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I'd like to be able to call "getProgram" on objects which have that method, without knowing which class they belong to. I know I should use an interface here, but I'm working with someone else's code and can't redesign the classes I'm working with. I thought BeanUtils.getProperty might help me, but it seems it only returns strings. Is there something like Beanutils.getProperty that will return a cast-able object? Or another, smarter way to work with two similar classes that don't share an interface? thanks, -Morgan

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7 Answers 7

up vote 0 down vote accepted

Presumably you have a finite number of classes implementing this method, and you can link to them directly. So you don't need reflection. Reflection is evil.

Say you have a set of classes with the method:

public class LibA { public Program getProgram() { return program; } ... };
public class LibB { public Program getProgram() { return program; } ... };
...

Then you just need instanceof/cast pairs. You can put this in a method so that you only need to do it once.

public static Program getProgram(Object obj) {
    if        (obj instanceof LibA) {
        return              ((LibA)obj).getProgram();
    } else if (obj instanceof LibB) {
        return              ((LibB)obj).getProgram();
    } else {
        throw new IllegalArgumentException(obj+" doesn't have a known getProgram");
            // Or an appropriate application exception.
    }
}

Alternatively you might want to use an adapter:

public interface ProgramContainer { 
    Program getProgram();
    ...
}

public class LibAContainer implements ProgramContainer {
    private final LibA libA;
    public LibAContainer(LibA libA) {
        this.libA = libA;
    }
    public Program getProgram() {
        return libA.getProgram();
    }
    ...
}
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that's pretty straightforward and makes sense. Can you give me an example of one of reflection's evils? –  morgancodes Jan 27 '09 at 16:53
    
Reflection is not evil :) The API just has many issues. –  Aaron Digulla Jan 27 '09 at 16:55
    
Also, in an OO language, you should not need to use a recursive list of if(instanceof) to call a method. –  Aaron Digulla Jan 27 '09 at 16:56
    
no, and these really should be the same class, or at least share an interface, but it's a design issue beyond my control –  morgancodes Jan 27 '09 at 17:06

Use PropertyUtils (from apache commons-beanutils) instead of BeanUtils.

It has a getProperty(Object bean, String name) method that returns an Object instead of a String.

See the JavaDoc for more information.

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Just use reflection for this... the following example shows how to do it on objects that have no common interface.

    public static void main(String[] args) throws Exception {
	doSomething(new A());
	doSomething(new B());
}

private static void doSomething(Object object) throws Exception {
	Method m = object.getClass().getMethod("doSomething", (Class[])null);
	m.invoke(object, (Object[])null);
}

private static class A {
	public void doSomething() {
		System.out.println("I'm doing it already!");
	}
}

private static class B {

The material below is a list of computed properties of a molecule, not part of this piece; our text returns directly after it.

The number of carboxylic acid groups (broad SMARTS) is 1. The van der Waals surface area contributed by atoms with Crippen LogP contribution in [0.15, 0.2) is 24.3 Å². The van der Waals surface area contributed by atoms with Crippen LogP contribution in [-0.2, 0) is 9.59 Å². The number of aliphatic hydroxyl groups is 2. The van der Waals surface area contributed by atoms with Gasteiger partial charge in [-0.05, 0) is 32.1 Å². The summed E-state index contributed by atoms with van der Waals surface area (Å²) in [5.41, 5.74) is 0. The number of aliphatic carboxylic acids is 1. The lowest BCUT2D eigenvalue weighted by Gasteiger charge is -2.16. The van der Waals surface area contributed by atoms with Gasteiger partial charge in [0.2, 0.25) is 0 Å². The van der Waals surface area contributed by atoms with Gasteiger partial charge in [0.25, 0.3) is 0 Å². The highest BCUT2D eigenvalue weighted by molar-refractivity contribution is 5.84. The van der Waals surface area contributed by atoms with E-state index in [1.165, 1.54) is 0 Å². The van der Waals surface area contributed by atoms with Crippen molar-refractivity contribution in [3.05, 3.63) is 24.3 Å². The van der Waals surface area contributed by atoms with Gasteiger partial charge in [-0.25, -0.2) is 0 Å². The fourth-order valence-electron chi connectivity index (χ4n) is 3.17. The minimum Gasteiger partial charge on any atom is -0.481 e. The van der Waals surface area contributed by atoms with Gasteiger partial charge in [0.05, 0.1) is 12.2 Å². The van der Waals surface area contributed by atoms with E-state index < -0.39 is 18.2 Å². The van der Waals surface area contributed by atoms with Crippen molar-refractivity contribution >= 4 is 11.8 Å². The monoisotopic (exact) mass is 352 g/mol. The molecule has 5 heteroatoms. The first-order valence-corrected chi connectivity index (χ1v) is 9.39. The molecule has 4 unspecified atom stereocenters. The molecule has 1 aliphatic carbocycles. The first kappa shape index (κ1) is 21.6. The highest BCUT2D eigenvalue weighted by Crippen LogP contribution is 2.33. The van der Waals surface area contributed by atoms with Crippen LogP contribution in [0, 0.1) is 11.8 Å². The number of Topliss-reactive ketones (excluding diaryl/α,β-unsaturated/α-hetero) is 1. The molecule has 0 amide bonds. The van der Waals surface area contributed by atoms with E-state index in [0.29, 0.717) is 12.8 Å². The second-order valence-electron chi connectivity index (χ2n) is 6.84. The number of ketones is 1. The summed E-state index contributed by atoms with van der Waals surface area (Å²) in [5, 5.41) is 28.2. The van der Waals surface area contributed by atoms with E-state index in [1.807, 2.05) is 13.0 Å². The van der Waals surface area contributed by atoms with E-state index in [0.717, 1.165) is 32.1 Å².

public void doSomething() {
		System.out.println("I'm doing it too!");
	}
}
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thanks for the code, Mr. Wiggles. Looks good. –  morgancodes Jan 27 '09 at 16:24
    
Are there performance issues involved in using the refection api? –  morgancodes Jan 27 '09 at 16:26
    
Reflection is about 25x slower than normal method invocation so cache the Method object at least whenever you can. –  Esko Jan 27 '09 at 19:59

See the Reflection API:

Use Class.getMethod() (or getMethods()) to find the appropriate method and invoke it.

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A pretty simple solution: Use delegation which implements the interface:

interface GetProgram
{
    String getProgram ();
}

class AWrapper implements GetProgram
{
    A a;
    public AWrapper (A a) { this.a = a;
    String getProgram () { return a.getProgram(); }
}

Now you can use the interface in your code without touching the original classes.

Drawback: This doesn't work well if you A is created somewhere outside of your reach. It works best if A is created once under your control and you can wrap it immediately.

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A slightly shorter version if you have Java 5+

public static void main(String[] args) throws Exception {
    System.out.println(invoke("toString", new A());
    System.out.println(invoke("toString", new B());
}

private static <R> R invoke(Object object, String methodName) throws Exception {
    return (R) object.getClass().getMethod(methodName).invoke(object);
}
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java.beans.Expression will do that, as long as the method is accessible in the concrete class of the receiver.

public static void main(String[] args) throws Exception {
    new Expression(new A(), "doSomething", null).getValue();
    new Expression(new B(), "doSomething", null).getValue();
}

public static class A {
    public void doSomething() {
            System.out.println("I'm doing it already!");
    }
}

public static class B {
    public void doSomething() {
            System.out.println("I'm doing it too!");
    }
}
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